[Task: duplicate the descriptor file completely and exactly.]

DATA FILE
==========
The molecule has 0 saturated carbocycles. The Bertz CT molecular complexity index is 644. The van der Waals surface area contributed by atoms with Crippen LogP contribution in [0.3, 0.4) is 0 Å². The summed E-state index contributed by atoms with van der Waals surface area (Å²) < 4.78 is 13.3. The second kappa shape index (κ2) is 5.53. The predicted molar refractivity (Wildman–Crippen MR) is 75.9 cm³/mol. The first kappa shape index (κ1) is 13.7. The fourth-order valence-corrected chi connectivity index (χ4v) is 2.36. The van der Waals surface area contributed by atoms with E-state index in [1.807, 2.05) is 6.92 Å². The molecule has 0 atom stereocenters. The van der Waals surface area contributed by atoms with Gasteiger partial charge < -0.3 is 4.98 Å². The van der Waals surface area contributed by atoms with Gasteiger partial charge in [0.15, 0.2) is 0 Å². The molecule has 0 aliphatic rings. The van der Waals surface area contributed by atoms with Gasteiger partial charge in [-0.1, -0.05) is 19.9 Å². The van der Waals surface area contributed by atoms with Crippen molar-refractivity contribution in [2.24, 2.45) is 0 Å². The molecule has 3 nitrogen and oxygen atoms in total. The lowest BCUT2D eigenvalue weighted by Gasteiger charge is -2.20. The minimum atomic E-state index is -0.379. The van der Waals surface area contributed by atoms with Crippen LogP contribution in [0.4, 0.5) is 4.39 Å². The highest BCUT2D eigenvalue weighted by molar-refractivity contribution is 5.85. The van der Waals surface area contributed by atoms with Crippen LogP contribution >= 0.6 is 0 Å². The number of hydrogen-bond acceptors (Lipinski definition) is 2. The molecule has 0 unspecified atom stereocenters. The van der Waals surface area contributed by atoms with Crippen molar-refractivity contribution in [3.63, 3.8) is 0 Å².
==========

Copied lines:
The molecule has 0 saturated carbocycles. The Bertz CT molecular complexity index is 644. The van der Waals surface area contributed by atoms with Crippen LogP contribution in [0.3, 0.4) is 0 Å². The summed E-state index contributed by atoms with van der Waals surface area (Å²) < 4.78 is 13.3. The second kappa shape index (κ2) is 5.53. The predicted molar refractivity (Wildman–Crippen MR) is 75.9 cm³/mol. The first kappa shape index (κ1) is 13.7. The fourth-order valence-corrected chi connectivity index (χ4v) is 2.36. The van der Waals surface area contributed by atoms with E-state index in [1.807, 2.05) is 6.92 Å². The molecule has 0 atom stereocenters. The van der Waals surface area contributed by atoms with Gasteiger partial charge < -0.3 is 4.98 Å². The van der Waals surface area contributed by atoms with Gasteiger partial charge in [0.15, 0.2) is 0 Å². The molecule has 0 aliphatic rings. The van der Waals surface area contributed by atoms with Gasteiger partial charge in [-0.1, -0.05) is 19.9 Å². The van der Waals surface area contributed by atoms with Crippen molar-refractivity contribution in [2.24, 2.45) is 0 Å². The molecule has 3 nitrogen and oxygen atoms in total. The lowest BCUT2D eigenvalue weighted by Gasteiger charge is -2.20. The minimum atomic E-state index is -0.379. The van der Waals surface area contributed by atoms with Crippen LogP contribution in [0.4, 0.5) is 4.39 Å². The highest BCUT2D eigenvalue weighted by molar-refractivity contribution is 5.85. The van der Waals surface area contributed by atoms with Crippen LogP contribution >= 0.6 is 0 Å². The number of hydrogen-bond acceptors (Lipinski definition) is 2. The molecule has 0 unspecified atom stereocenters. The van der Waals surface area contributed by atoms with Crippen molar-refractivity contribution in [3.63, 3.8) is 0 Å².